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What We Really Mean When We Call People Fat

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There are a lot of insults you can throw at someone. But the one many women would probably agree burns the most is "fat."

It's also incredibly common. Roughly 40 percent of overweight people experience judgment, criticism, or humiliation at least once a week, according to a 2015 survey of over 2,500 people by Slimming World, a science-based weight-loss program based in the U.K. (akin to our Weight Watchers). That includes everything from having strangers hurl insults at them to not being able to get served at a bar. What's more, formerly overweight folks reported that with their slimmer figure, strangers were more likely to make eye contact, smile, and say hello.

Sadly, we didn't really need a survey to tell us this. Anyone who has set foot on a playground or who has been on the Internet knows the word "fat" is the go-to insult—regardless of how much someone actually weighs. Twitter trolls throw the term around like P. Diddy threw parties in the '90s. And even if you're a non-bully and good social media citizen, have you ever gotten a slight sense of satisfaction when your ex or high school nemesis put on a few pounds?

We may tell ourselves that fat stigma is concern over people's health, but let's not kid ourselves. Do bullies really care about health when they're insulting people because of their weight? (Bullying has harmful effects on health, so definitely not.) And if that were the case, wouldn't smokers be shunned the same way? Smoking is bad for your health, right?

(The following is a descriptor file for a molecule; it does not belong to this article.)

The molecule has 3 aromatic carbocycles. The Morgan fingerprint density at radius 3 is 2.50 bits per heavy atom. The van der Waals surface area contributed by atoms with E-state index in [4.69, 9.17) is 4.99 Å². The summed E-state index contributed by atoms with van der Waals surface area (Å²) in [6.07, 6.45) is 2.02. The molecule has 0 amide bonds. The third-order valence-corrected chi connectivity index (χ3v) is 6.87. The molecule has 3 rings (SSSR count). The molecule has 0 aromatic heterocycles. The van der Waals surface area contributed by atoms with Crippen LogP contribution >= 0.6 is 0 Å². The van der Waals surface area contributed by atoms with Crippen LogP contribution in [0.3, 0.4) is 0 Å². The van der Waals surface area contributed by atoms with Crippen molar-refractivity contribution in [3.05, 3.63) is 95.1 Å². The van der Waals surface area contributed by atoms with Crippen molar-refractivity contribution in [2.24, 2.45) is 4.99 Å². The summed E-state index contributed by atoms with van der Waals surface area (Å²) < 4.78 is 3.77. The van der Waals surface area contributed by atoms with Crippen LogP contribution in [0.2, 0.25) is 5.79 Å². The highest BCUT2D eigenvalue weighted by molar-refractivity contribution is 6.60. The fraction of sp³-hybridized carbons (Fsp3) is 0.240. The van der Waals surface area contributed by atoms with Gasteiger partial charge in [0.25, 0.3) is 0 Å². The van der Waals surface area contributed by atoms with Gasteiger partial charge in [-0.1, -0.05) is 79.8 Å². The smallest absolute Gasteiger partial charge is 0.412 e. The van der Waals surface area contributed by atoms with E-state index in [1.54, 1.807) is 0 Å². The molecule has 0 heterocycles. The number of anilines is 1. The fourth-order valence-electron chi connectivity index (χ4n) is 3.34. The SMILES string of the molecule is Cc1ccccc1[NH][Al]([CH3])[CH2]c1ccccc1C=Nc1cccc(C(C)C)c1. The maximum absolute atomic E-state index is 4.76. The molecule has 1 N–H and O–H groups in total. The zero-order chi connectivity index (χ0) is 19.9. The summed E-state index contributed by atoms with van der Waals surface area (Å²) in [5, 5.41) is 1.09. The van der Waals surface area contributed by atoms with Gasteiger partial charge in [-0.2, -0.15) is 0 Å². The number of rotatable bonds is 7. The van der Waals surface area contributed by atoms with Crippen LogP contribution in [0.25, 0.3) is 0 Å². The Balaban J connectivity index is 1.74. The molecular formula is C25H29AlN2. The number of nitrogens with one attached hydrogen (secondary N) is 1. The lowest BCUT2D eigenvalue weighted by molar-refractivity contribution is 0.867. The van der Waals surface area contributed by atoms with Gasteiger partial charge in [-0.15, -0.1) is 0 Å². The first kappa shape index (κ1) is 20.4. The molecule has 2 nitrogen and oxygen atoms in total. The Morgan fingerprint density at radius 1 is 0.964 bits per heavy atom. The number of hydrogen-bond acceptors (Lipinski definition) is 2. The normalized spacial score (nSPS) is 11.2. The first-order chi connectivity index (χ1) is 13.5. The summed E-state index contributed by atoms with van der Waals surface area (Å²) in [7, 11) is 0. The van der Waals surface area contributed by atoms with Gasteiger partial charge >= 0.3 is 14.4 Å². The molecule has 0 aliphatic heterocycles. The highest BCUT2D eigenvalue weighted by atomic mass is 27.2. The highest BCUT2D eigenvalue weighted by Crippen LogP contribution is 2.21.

Some might argue that it all comes down to our standard of beauty. But America's problem with those who are overweight goes much, much deeper than that. After all, if it were all just about what society deems beautiful, why not hate on people for breakouts or wrinkles just as much? Of course, we shouldn't insult people at all, but the point is, this is more than just pounds.

"Fat is the ultimate insult because of the assumptions it carries," says Samantha Kwan, Ph.D., associate professor of sociology at the University of Houston and co-author of Framing Fat: Competing Constructions in Contemporary Culture. With just a glance at someone's silhouette, we make assumptions about her status, motivation level, emotional balance, and general worth as a human. And it goes wayyy deeper than simply the cultural norms of beauty. Here are four common assumptions—plus why they're just that. Because understanding the problem is the first step in fixing it.

Myth #1: Being thin = status and wealth.

For a long period in history, plumpness was a sign of being wealthy and well-fed. But in the mid 19th century, that started to change. Work became more mechanized and more sedentary, and railroads were built, making food more accessible for everyone, explains Amy Farrell, Ph.D., professor of women's, gender, and sexuality studies at Dickinson College and author of Fat Shame: Stigma and the Fat Body in American Culture. "As waistlines increased across the country, a thinner body became a sign of being civilized, and those ideas have stayed with us," she says.

Reality: Weight is so much more than money.

"There's a deeply rooted idea that in order to be respectable or civilized, you can't have fat," says Farrell. We equate the ability to afford healthy food as a luxury for the wealthy, and thinness has become even more of a status symbol because you need time and money to go to the gym and cook from scratch. We know weight is so much more than money—there's genetics, hormones, biology, psychology. But praising thinness because someone has overcome all these things is really praising someone for having spare time to devote to body management, Farrell says.

A lot of this logic goes back to what we learned from bullies in childhood. "Making judgments works really well for consolidating power. When you're in grade school, if you're the elite kid in class, people pay attention to you while you mock kids with less social power. You point and say, 'Those are inferior people,' and other kids listen," Farrell adds.